Description: The fables of Aesop have become one of the most enduring traditions of European culture, ever since they were first written down nearly two millennia ago. Aesop was reputedly a tongue-tied slave who miraculously received the power of speech; From his legendary storytelling came the collections of prose and verse fables scattered throughout Greek and Roman literature. First published in English by Caxton in 1484, the fables and their morals continue to charm modern readers: Who does Description: The fables of Aesop have become one of the most enduring traditions of European culture, ever since they were first written down nearly two millennia ago. Aesop was reputedly a tongue-tied slave who miraculously received the power of speech; From his legendary storytelling came the collections of prose and verse fables scattered throughout Greek and Roman literature. First published in English by Caxton in 1484, the fables and their morals continue to charm modern readers: Who does not know the story of the tortoise and the hare, or the boy who cried wolf? They are two of the many fables from Aesop, made legendary by time. Trumpism is a collection of behaviours that can be summed up in their crassness with these fables - every day an exhibition of sour grapes, no?!

  18. 5 out of 5

    Karina

    Love all the stories. Reading them to my kids and then asking them the morals as they see it. I know they don't understand it all but I hope it plants a seed in them to be kinder, empathetic people and not letting others abuse this kindness. Lots of witty and self evaluation stories told in animal form. Short and sweet with lots of wisdom and mental strength.

  19. 4 out of 5

    Katie Lumsden

    An odd, interesting and kind of charming read.

  20. 4 out of 5

    Guillermo Macbeth

    Micro-relatos muy entretenidos. Si bien su clave es la moraleja, creo que se leen mejor con criterios formalistas. En casi todas estas fábulas hay formas abstractas en funcionamiento que parecen estructuras algebraicas: hay un conjunto de elementos y reglas de interacción entre esos elementos. El pasaje ocurre por analogía -como figura retórica- o por morfismo -relación matemática entre estructuras abstractas-. Creo que esta condición es la que ha llevado a un uso extendido de Esopo en la divulg Micro-relatos muy entretenidos. Si bien su clave es la moraleja, creo que se leen mejor con criterios formalistas. En casi todas estas fábulas hay formas abstractas en funcionamiento que parecen estructuras algebraicas: hay un conjunto de elementos y reglas de interacción entre esos elementos. El pasaje ocurre por analogía -como figura retórica- o por morfismo -relación matemática entre estructuras abstractas-. Creo que esta condición es la que ha llevado a un uso extendido de Esopo en la divulgación matemática. Para abordar el problema del infinito, por ejemplo. Me parece que esta lectura oblicua es mejor que la lectura edificante, que enseña moral y sabiduría de vida. La moraleja parece ser su función principal, pero creo que esa lectura tiene muchas restricciones idiográficas, de esas que ya no se pueden disimular después del estructuralismo.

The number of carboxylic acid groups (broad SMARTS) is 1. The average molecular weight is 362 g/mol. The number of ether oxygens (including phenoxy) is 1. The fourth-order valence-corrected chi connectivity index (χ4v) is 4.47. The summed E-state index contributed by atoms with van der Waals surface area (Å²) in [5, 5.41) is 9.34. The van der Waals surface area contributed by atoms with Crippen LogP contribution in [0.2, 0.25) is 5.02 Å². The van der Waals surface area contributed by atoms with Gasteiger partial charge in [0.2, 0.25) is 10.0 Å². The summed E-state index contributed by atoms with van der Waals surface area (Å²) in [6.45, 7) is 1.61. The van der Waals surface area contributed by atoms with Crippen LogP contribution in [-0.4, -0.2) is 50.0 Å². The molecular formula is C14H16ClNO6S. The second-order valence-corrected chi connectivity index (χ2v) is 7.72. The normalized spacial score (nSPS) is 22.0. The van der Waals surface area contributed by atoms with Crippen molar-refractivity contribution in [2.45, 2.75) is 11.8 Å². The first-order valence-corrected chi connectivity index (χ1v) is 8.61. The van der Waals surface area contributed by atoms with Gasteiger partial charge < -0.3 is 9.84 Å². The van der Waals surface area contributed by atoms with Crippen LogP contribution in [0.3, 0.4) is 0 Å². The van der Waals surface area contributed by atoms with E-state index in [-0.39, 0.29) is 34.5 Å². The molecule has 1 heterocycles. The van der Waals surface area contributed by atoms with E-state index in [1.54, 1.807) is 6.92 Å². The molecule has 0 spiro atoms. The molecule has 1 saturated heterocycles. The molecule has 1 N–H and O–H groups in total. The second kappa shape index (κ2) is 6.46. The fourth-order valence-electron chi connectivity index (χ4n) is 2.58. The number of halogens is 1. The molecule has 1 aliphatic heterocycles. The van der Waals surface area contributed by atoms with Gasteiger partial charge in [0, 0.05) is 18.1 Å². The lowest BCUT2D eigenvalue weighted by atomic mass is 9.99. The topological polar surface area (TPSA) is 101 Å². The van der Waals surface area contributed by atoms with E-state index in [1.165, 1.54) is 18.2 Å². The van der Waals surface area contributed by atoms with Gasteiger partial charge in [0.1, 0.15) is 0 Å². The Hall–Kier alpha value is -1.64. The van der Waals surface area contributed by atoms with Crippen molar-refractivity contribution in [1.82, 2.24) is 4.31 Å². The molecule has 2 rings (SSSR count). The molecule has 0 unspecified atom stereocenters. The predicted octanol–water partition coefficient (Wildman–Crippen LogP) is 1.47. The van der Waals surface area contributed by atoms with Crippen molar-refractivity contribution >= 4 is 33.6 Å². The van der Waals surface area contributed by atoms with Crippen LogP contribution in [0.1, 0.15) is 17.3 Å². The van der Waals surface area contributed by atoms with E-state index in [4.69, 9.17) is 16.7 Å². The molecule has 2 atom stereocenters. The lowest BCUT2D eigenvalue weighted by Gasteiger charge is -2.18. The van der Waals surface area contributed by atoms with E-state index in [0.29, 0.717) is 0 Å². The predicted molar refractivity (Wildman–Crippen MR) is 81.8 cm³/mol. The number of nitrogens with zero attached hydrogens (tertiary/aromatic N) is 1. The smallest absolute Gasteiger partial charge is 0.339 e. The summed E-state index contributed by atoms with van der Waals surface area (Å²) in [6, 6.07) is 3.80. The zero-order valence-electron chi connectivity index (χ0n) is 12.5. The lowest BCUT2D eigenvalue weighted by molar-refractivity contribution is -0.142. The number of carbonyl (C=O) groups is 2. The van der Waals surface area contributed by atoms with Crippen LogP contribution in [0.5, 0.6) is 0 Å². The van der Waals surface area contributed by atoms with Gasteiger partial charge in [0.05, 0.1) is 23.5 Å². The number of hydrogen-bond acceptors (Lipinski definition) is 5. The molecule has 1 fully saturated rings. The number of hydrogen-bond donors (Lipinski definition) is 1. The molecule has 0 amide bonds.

21. 4 out of 5

    Marquise

    This was the only book quite appropriate for my young age that I read as a child, a precious edition with lots of drawings by one of the best book illustrators, Arthur Rackham, which to date is still much loved by me. I have that old copy with me even now, relatively well preserved.

  22. 4 out of 5

    ZaRi

    قورباغههایی که میخواستند شاه داشته باشند. این حکایت به زمانی باز میگردد که قورباغهها شاهی نداشتند و از این بابت ناراحت بودند. آنها نمایندهای به خدمتِ ژوپیتر، خدای خدایان، فرستادند تا او شاهی برایشان تعیین کند. ژوپیتر از اینکه قورباغهها کسی را میخواهند که بر آنها حکومت کند، دلخور شد و تکه کندهای در دریاچهٔ قورباغهها انداخت و گفت: «این هم شاهتان!» قورباغهها ابتدا از آن کندهٔ درخت ترسیدند و زیر آب رفتند. کمی که ترسشان ریخت، روی آب آمدند و دیدند که انگار آن کندهٔ درخت کاری به آنها ندارد. آهسته جلوتر قورباغه‌هایی که می‌خواستند شاه داشته باشند. این حکایت به زمانی باز می‌گردد که قورباغه‌ها شاهی نداشتند و از این بابت ناراحت بودند. آن‌ها نماینده‌ای به خدمتِ ژوپیتر، خدای خدایان، فرستادند تا او شاهی برایشان تعیین کند. ژوپیتر از اینکه قورباغه‌ها کسی را می‌خواهند که بر آنها حکومت کند، دلخور شد و تکه کنده‌ای در دریاچهٔ قورباغه‌ها انداخت و گفت: «این هم شاهتان!» قورباغه‌ها ابتدا از آن کندهٔ درخت ترسیدند و زیر آب رفتند. کمی که ترسشان ریخت، روی آب آمدند و دیدند که انگار آن کندهٔ درخت کاری به آنها ندارد. آهسته جلوتر آمدند و بالاخره سوار کنده شدند، ولی دیدند باز هم آن شاه کاری به آنها ندارد. ناراحت شدند و احساس کردند که با وجودِ آن شاهِ آرام و بی خیال، غرورشان جریحه دار شده است. دوباره نماینده‌ای به سراغ ژوپیتر فرستادند و گفتند که این شاه نه حرفی می زند، نه کاری به آنها دارد و به درد نمی‌خورد. ژوپیتر دلسردتر از بارِ اول، لک لکی را به پادشاهیِ آن دریاچه برگزید. از آن پس لک لک دور دریاچه راه می‌رفت و دائماً سر قورباغه‌ها جیغ می‌کشید و حرف می‌زد و تا جایی که شکمش اجازه می‌داد، از آن‌ها می‌خورد و وظیفه‌اش را به نحو احسن انجام می‌داد.

  23. 5 out of 5

    Theresa

    I'm not sure what I was expecting to get out of reading these, and while some of them were amusing some were just weird. Most of these stories have a moral to them, like The Tortoise and the Hare, but others just explained why things are the way they are. Then you had stories that just consisted of a woman smelling an old wine canteen. A lot of the stories were repetitive, which is probably why I started losing interest towards the end. How many stories about a wolf trying to lure a poor lamb or I'm not sure what I was expecting to get out of reading these, and while some of them were amusing some were just weird. Most of these stories have a moral to them, like The Tortoise and the Hare, but others just explained why things are the way they are. Then you had stories that just consisted of a woman smelling an old wine canteen. A lot of the stories were repetitive, which is probably why I started losing interest towards the end. How many stories about a wolf trying to lure a poor lamb or goat out can you read? These stories are good to read a few between much larger novels, but I wouldn't recommend reading them all in one shot. I wish I could write a better review, but I'm a little let down by this collection. I did like the pictures included with this edition though!